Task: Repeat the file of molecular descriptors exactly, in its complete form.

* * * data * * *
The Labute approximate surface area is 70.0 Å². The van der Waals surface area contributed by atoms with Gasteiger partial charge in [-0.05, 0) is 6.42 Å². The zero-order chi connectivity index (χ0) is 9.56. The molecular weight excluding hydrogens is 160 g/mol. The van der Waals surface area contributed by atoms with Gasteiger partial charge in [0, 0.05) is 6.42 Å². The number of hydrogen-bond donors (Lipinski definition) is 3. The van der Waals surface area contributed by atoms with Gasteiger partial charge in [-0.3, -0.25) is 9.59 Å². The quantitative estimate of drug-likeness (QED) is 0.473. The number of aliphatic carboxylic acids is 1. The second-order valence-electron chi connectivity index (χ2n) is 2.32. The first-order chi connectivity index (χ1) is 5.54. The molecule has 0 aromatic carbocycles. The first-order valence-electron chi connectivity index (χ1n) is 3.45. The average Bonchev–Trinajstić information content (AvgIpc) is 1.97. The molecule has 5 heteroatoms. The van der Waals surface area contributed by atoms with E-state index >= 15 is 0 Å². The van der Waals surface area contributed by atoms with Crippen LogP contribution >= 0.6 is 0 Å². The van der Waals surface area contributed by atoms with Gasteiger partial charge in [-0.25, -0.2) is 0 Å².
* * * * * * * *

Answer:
The Labute approximate surface area is 70.0 Å². The van der Waals surface area contributed by atoms with Gasteiger partial charge in [-0.05, 0) is 6.42 Å². The zero-order chi connectivity index (χ0) is 9.56. The molecular weight excluding hydrogens is 160 g/mol. The van der Waals surface area contributed by atoms with Gasteiger partial charge in [0, 0.05) is 6.42 Å². The number of hydrogen-bond donors (Lipinski definition) is 3. The van der Waals surface area contributed by atoms with Gasteiger partial charge in [-0.3, -0.25) is 9.59 Å². The quantitative estimate of drug-likeness (QED) is 0.473. The number of aliphatic carboxylic acids is 1. The second-order valence-electron chi connectivity index (χ2n) is 2.32. The first-order chi connectivity index (χ1) is 5.54. The molecule has 0 aromatic carbocycles. The first-order valence-electron chi connectivity index (χ1n) is 3.45. The average Bonchev–Trinajstić information content (AvgIpc) is 1.97. The molecule has 5 heteroatoms. The van der Waals surface area contributed by atoms with E-state index >= 15 is 0 Å². The van der Waals surface area contributed by atoms with Crippen LogP contribution >= 0.6 is 0 Å². The van der Waals surface area contributed by atoms with Gasteiger partial charge in [-0.25, -0.2) is 0 Å².